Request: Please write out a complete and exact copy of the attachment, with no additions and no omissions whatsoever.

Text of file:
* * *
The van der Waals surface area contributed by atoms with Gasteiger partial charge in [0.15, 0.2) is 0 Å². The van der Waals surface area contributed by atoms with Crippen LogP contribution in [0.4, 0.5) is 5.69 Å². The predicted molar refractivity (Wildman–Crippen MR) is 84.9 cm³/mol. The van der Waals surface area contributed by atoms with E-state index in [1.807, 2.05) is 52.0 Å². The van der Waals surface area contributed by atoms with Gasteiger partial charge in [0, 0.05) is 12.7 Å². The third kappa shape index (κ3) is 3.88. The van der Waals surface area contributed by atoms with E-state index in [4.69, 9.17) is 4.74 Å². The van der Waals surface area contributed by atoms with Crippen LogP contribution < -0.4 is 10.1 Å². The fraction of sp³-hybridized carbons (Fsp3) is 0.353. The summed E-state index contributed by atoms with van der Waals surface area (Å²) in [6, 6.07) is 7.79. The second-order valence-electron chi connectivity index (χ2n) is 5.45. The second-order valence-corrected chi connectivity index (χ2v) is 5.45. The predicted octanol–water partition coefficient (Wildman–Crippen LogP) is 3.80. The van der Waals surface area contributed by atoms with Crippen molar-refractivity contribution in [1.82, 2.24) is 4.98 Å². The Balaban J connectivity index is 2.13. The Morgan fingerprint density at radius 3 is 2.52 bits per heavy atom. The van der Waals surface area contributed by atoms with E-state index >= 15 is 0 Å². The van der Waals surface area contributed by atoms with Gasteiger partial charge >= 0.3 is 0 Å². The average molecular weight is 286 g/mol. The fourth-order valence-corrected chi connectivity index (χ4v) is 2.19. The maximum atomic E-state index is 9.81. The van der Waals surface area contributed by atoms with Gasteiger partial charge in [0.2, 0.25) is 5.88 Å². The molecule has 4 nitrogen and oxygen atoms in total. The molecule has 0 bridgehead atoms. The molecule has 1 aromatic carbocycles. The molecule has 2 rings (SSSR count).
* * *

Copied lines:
The van der Waals surface area contributed by atoms with Gasteiger partial charge in [0.15, 0.2) is 0 Å². The van der Waals surface area contributed by atoms with Crippen LogP contribution in [0.4, 0.5) is 5.69 Å². The predicted molar refractivity (Wildman–Crippen MR) is 84.9 cm³/mol. The van der Waals surface area contributed by atoms with E-state index in [1.807, 2.05) is 52.0 Å². The van der Waals surface area contributed by atoms with Gasteiger partial charge in [0, 0.05) is 12.7 Å². The third kappa shape index (κ3) is 3.88. The van der Waals surface area contributed by atoms with E-state index in [4.69, 9.17) is 4.74 Å². The van der Waals surface area contributed by atoms with Crippen LogP contribution < -0.4 is 10.1 Å². The fraction of sp³-hybridized carbons (Fsp3) is 0.353. The summed E-state index contributed by atoms with van der Waals surface area (Å²) in [6, 6.07) is 7.79. The second-order valence-electron chi connectivity index (χ2n) is 5.45. The second-order valence-corrected chi connectivity index (χ2v) is 5.45. The predicted octanol–water partition coefficient (Wildman–Crippen LogP) is 3.80. The van der Waals surface area contributed by atoms with Crippen molar-refractivity contribution in [1.82, 2.24) is 4.98 Å². The Balaban J connectivity index is 2.13. The Morgan fingerprint density at radius 3 is 2.52 bits per heavy atom. The van der Waals surface area contributed by atoms with E-state index >= 15 is 0 Å². The van der Waals surface area contributed by atoms with Gasteiger partial charge >= 0.3 is 0 Å². The average molecular weight is 286 g/mol. The fourth-order valence-corrected chi connectivity index (χ4v) is 2.19. The maximum atomic E-state index is 9.81. The van der Waals surface area contributed by atoms with Gasteiger partial charge in [0.2, 0.25) is 5.88 Å². The molecule has 4 nitrogen and oxygen atoms in total. The molecule has 0 bridgehead atoms. The molecule has 1 aromatic carbocycles. The molecule has 2 rings (SSSR count).